Remote monitoring fills gap left by shortage in skills force
This past year, headlines and statistics reported on the skills shortages within manufacturing in the UK. An article from Express and Star in July stated, ‘Skills shortages in Britain’s manufacturing sector are costing the UK £7 billion in lost economic output’. Furthermore, market insights from Randstad the following week reported, ‘This problem is so widespread that an estimated 10 million manufacturing jobs across the globe remain vacant due to the skills gap.’ As a result, maintenance on machines and equipment within plant processes have been deprioritised. However, simple technology solutions are countering this challenge. DCO Systems explain the impacts of deprioritising machine maintenance and how remote monitoring capabilities can help fill the gaps left by the shortage in the skills force.
Lack of machine maintenance trickles to bottom line
With the shortage in the skills force, engineers and plant managers are meticulous about prioritising tasks and time management. Consequently, this means that many crucial projects relating to machine maintenance, upgrades and improvements get put on the back burner. Recently, DCO Systems noticed a recurring theme when engaging in conversations with plant managers at a trade show. We heard statements like, ‘We know that our steam systems are leaking and that we’re losing massive amounts of money'. And, 'We just don’t have enough people to see how bad the problem is’.
Overall, lack of maintenance on machines and equipment trickles into significantly larger problems which impact the bottom line. This includes inefficiencies within the process and impacts on product quality. Not to mention, downtime if machines malfunction and the costs incurred for quality deficiencies and downtime. Specifically, DCO discovered that the cost of 1 leaking trap is £1,457.75 over 6 months. And as one water treatment specialist stated, 'Bad condensate from a leaking trap can contaminate the quality of water used in production'. For these reasons and more, remote monitoring can make a significant impact and fill this gap.
The eyes and ears of remote monitoring
Remote monitoring provides another set of eyes and ears on your equipment and machines. By using a combination of sensors and software, you gain insight into the functionality of the process whilst critically reducing manual inspection. Notably, the sensors and data collected can viewed on a PC, tablet or smartphone from any location (off-site, another plant, or even from home). Furthermore, your team members can also have access to this data which provides for greater team collaboration based on accurate data. Additionally, engineers benefit from notifications when changes in the system occur and a platform to test and trial changes from.
How remote monitoring is supporting a utility services provider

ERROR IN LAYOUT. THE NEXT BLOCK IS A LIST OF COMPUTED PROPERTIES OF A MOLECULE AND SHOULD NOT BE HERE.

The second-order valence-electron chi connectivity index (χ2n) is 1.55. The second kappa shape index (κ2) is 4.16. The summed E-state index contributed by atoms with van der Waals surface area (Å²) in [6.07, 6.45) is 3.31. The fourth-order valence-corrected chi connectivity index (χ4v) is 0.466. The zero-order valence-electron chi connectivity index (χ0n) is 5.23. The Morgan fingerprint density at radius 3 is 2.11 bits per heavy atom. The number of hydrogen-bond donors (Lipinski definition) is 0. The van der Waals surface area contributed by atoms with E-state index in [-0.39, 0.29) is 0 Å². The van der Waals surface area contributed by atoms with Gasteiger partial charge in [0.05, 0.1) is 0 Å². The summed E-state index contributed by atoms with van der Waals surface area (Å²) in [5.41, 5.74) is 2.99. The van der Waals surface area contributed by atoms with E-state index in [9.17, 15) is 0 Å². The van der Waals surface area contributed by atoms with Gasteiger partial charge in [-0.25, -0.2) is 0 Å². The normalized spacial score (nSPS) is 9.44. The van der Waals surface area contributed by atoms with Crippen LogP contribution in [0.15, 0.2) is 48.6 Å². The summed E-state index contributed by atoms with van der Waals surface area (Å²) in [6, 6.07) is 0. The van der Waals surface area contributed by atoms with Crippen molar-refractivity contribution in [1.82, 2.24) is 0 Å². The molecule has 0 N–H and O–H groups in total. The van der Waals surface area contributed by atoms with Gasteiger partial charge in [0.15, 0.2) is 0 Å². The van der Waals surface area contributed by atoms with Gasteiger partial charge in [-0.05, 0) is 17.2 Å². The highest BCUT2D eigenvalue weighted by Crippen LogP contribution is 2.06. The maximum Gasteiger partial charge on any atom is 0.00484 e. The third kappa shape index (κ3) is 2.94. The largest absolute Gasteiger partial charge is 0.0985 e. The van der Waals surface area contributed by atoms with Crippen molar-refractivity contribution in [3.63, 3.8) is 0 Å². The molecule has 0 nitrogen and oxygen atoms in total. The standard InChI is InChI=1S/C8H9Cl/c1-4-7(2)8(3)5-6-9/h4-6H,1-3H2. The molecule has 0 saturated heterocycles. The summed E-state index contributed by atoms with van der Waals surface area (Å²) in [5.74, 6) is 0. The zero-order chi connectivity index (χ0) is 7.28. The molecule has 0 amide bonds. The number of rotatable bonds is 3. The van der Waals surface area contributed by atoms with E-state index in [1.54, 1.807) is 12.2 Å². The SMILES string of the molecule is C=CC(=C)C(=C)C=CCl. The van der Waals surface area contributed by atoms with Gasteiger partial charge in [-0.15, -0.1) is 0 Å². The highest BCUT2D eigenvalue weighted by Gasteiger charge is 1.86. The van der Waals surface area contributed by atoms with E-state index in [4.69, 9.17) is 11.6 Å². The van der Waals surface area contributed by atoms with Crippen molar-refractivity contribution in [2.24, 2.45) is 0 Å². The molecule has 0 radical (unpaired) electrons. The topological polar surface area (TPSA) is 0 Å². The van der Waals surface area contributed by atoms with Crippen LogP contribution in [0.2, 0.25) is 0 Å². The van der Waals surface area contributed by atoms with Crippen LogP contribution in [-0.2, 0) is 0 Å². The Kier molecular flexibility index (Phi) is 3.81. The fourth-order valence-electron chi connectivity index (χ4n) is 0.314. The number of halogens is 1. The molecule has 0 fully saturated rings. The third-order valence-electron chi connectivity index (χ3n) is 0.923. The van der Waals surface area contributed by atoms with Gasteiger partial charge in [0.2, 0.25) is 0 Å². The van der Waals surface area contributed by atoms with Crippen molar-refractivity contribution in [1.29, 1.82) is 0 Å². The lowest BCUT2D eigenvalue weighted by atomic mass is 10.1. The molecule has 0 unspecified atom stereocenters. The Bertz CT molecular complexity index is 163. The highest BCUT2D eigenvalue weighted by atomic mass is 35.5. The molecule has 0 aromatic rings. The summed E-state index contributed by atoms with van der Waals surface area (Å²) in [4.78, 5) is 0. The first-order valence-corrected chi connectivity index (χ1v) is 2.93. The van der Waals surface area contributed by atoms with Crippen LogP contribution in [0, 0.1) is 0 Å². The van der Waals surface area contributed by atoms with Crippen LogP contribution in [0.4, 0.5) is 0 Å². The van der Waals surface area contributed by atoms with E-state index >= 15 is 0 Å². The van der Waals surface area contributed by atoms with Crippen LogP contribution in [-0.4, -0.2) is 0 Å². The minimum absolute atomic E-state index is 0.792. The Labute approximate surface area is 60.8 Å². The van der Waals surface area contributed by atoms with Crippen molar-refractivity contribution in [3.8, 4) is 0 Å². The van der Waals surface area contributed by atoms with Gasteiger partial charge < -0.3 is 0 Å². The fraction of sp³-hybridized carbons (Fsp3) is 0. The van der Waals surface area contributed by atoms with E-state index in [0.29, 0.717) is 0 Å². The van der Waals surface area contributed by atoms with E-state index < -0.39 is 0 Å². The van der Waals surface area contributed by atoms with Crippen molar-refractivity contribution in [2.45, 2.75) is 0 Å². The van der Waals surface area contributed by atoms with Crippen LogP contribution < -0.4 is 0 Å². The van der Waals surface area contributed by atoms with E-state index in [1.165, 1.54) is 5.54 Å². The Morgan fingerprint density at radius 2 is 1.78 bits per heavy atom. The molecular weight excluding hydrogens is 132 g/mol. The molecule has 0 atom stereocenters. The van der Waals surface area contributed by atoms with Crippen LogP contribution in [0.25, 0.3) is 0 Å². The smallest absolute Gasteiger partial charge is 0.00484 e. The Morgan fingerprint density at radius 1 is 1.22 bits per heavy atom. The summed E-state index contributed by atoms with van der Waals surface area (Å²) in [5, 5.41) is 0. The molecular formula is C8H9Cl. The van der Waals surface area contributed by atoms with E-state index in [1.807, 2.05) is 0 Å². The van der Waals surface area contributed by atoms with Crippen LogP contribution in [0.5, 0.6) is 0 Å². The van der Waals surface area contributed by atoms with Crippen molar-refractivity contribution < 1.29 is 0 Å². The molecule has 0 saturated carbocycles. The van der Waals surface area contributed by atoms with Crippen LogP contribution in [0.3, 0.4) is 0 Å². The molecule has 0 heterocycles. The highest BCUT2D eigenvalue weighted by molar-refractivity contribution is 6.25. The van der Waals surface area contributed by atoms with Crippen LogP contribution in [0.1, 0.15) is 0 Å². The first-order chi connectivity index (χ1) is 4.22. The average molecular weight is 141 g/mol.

A specific example of remote monitoring countering a lack of engineering resources is from a leading on-site utility services provider in the UK. As part of their portfolio, they provide steam generation services and energy services. Their extensive sites contain numerous plant facilities and steam distribution systems, with long runs of raised steam lines and many steam traps at 20-25 meters distances. In truth, these conditions not only mean that the system is challenging to manually inspect, but also an inefficient use of any engineer’s time as the team is already very busy.
This company has contacted DCO Systems for a complete, end-to-end remote steam trap monitoring solution. For this system, DCO will be building IP66 rated monitoring devices that will be powered using energy harvesting technology. In turn, this will avoid the complications of fixed power cabling and the burden of endless battery replacements. Furthermore, to optimise support for the engineering team and minimise additional work for the company, DCO’s Gateway system will handle the uplink and the host the data into DCO’s DiscoverRA cloud platform.
The cloud platform allows DCO to represent the physical topology of the site with device hierarchies, peer groups and steam system components. Devices can also be associated with physical locations and marked with asset information (like asset tags). As a result, the energy provider will remotely have eyes and ears on their steam systems 24/7/365. Furthermore, alerts will notify the engineers when maintenance is needed so they can crack on confidently with higher priorities in the meantime.
DCO Systems offer a remote monitoring solution for several types of plant processes and steam systems. This includes steam traps, heat exchangers, actuators, motors & drive systems, air handlers, heat recovery units, valves, and pipework. Powered using energy harvesting technology, these sensors allow your team to measure more performance metrics, include more equipment in your reach and receive refined data updates and alerts more frequently. To get started with DCO’s remote monitoring capabilities, go to our contact page or email us at email@example.com.
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